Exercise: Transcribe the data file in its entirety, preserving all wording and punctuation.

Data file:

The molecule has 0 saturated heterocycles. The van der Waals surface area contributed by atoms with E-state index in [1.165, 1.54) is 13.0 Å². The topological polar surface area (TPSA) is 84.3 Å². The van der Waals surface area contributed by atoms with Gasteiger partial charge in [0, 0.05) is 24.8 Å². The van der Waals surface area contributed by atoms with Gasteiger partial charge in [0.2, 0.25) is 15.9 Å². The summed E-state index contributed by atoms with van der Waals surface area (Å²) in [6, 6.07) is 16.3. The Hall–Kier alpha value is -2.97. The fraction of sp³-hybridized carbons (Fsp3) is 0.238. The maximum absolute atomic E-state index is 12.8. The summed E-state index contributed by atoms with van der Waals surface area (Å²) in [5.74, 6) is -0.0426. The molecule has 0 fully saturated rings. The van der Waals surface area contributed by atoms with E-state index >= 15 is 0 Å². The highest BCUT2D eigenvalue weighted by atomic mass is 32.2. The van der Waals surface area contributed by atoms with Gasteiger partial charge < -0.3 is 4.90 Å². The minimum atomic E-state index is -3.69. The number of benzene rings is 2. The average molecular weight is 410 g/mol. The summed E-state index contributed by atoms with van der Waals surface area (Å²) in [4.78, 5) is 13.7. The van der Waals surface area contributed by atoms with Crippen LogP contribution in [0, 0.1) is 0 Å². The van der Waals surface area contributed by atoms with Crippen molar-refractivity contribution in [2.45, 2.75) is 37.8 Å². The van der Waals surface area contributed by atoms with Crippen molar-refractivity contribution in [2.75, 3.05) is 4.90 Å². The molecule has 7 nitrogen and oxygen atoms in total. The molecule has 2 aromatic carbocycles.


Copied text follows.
The molecule has 0 saturated heterocycles. The van der Waals surface area contributed by atoms with E-state index in [1.165, 1.54) is 13.0 Å². The topological polar surface area (TPSA) is 84.3 Å². The van der Waals surface area contributed by atoms with Gasteiger partial charge in [0, 0.05) is 24.8 Å². The van der Waals surface area contributed by atoms with Gasteiger partial charge in [0.2, 0.25) is 15.9 Å². The summed E-state index contributed by atoms with van der Waals surface area (Å²) in [6, 6.07) is 16.3. The Hall–Kier alpha value is -2.97. The fraction of sp³-hybridized carbons (Fsp3) is 0.238. The maximum absolute atomic E-state index is 12.8. The summed E-state index contributed by atoms with van der Waals surface area (Å²) in [5.74, 6) is -0.0426. The molecule has 0 fully saturated rings. The van der Waals surface area contributed by atoms with E-state index >= 15 is 0 Å². The highest BCUT2D eigenvalue weighted by atomic mass is 32.2. The van der Waals surface area contributed by atoms with Gasteiger partial charge < -0.3 is 4.90 Å². The minimum atomic E-state index is -3.69. The number of benzene rings is 2. The average molecular weight is 410 g/mol. The summed E-state index contributed by atoms with van der Waals surface area (Å²) in [4.78, 5) is 13.7. The van der Waals surface area contributed by atoms with Crippen LogP contribution in [0, 0.1) is 0 Å². The van der Waals surface area contributed by atoms with Crippen molar-refractivity contribution in [2.45, 2.75) is 37.8 Å². The van der Waals surface area contributed by atoms with Crippen molar-refractivity contribution in [2.75, 3.05) is 4.90 Å². The molecule has 7 nitrogen and oxygen atoms in total. The molecule has 2 aromatic carbocycles.